Stan code from: Simulation modeling reveals the evolutionary role of landscape shape and species dispersal on genetic variation within a metapopulation
Chiu, Ming-Chih et al. (2020), Stan code from: Simulation modeling reveals the evolutionary role of landscape shape and species dispersal on genetic variation within a metapopulation, Dryad, Dataset, https://doi.org/10.5061/dryad.rn8pk0p78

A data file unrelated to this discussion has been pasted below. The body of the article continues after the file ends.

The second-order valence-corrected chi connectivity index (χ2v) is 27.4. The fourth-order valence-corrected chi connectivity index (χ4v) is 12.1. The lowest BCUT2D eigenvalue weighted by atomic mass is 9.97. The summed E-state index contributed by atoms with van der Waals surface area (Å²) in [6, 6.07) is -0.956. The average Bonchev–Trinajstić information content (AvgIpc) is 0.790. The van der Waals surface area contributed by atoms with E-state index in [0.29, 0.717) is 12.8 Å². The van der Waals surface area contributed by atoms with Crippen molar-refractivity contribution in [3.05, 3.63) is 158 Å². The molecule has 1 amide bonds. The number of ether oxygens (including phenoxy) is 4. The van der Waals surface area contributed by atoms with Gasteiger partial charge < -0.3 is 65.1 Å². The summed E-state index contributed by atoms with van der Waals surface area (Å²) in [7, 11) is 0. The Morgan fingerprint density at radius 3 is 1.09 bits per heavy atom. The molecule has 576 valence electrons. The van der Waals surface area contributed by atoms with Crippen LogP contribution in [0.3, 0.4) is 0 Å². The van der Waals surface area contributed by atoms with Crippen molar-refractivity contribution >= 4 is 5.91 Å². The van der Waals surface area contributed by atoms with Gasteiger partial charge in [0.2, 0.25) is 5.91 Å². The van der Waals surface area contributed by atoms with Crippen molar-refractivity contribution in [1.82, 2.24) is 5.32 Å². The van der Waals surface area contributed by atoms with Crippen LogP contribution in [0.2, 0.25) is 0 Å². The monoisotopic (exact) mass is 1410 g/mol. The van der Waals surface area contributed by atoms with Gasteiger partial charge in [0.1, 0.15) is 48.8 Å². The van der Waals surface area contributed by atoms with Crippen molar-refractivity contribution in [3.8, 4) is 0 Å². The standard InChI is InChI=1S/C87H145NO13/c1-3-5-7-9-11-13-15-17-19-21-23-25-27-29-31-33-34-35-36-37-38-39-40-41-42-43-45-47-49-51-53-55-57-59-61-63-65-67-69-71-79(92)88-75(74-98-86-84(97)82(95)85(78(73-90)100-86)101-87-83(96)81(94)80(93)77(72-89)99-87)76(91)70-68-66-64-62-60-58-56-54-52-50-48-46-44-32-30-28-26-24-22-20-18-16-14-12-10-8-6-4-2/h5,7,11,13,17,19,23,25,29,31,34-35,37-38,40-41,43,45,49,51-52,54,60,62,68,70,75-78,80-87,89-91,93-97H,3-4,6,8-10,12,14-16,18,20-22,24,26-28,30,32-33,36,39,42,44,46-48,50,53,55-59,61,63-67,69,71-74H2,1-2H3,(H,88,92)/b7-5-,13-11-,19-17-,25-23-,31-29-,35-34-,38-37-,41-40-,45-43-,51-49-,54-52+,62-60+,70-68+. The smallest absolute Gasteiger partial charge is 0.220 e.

Different shapes of landscape boundaries can affect the habitat networks within them and consequently the spatial genetic-patterns of a metapopulation. In this study, we used a mechanistic framework to evaluate the effects of landscape shape, through watershed elongation, on genetic divergence among populations at the metapopulation scale. Empirical genetic data from four, sympatric stream-macroinvertebrates having aerial adults were collected from streams in Japan to determine the roles of species-specific dispersal strategies on metapopulation genetics. Simulation results indicated that watershed elongation allows the formation of river networks with fewer branches and larger topographic constraints. This results in decreased interpopulation connectivity but a lower level of spatial isolation of distal populations (e.g., those found in headwaters) occurring in the landscapes examined. Distal populations had higher genetic divergence when their downstream-biased dispersal (relative to upstream- and/or overland-biased dispersal) was high. This underscores the importance of distal populations influencing genetic divergence at the metapopulation scale for species having downstream-biased dispersal. In turn, lower genetic divergence was observed under watershed elongation when the genetic isolation of distal populations was decreased in such species. This strong association between landscape shape and evolutionary processes highlights the importance of natural, spatial architecture in assessing the effectiveness of conservation and management strategies.